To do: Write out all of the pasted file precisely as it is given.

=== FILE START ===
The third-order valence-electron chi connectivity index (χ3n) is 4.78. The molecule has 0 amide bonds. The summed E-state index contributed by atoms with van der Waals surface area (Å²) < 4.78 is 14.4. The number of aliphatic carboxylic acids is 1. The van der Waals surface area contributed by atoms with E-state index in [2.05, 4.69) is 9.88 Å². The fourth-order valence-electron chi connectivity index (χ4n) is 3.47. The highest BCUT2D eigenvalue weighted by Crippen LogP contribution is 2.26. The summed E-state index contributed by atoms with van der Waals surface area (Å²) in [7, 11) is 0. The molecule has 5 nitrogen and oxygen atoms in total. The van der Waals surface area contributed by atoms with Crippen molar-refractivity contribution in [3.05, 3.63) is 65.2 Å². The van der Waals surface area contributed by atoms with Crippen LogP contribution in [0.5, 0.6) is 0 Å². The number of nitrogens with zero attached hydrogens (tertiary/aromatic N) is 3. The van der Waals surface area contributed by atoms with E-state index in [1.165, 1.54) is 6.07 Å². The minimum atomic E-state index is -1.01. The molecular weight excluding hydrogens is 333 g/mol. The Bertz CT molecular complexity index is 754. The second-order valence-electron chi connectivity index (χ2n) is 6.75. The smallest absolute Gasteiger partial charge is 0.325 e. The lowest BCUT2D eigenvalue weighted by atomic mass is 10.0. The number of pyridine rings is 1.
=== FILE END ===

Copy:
The third-order valence-electron chi connectivity index (χ3n) is 4.78. The molecule has 0 amide bonds. The summed E-state index contributed by atoms with van der Waals surface area (Å²) < 4.78 is 14.4. The number of aliphatic carboxylic acids is 1. The van der Waals surface area contributed by atoms with E-state index in [2.05, 4.69) is 9.88 Å². The fourth-order valence-electron chi connectivity index (χ4n) is 3.47. The highest BCUT2D eigenvalue weighted by Crippen LogP contribution is 2.26. The summed E-state index contributed by atoms with van der Waals surface area (Å²) in [7, 11) is 0. The molecule has 5 nitrogen and oxygen atoms in total. The van der Waals surface area contributed by atoms with Crippen molar-refractivity contribution in [3.05, 3.63) is 65.2 Å². The van der Waals surface area contributed by atoms with Crippen LogP contribution in [0.5, 0.6) is 0 Å². The number of nitrogens with zero attached hydrogens (tertiary/aromatic N) is 3. The van der Waals surface area contributed by atoms with E-state index in [1.165, 1.54) is 6.07 Å². The minimum atomic E-state index is -1.01. The molecular weight excluding hydrogens is 333 g/mol. The Bertz CT molecular complexity index is 754. The second-order valence-electron chi connectivity index (χ2n) is 6.75. The smallest absolute Gasteiger partial charge is 0.325 e. The lowest BCUT2D eigenvalue weighted by atomic mass is 10.0. The number of pyridine rings is 1.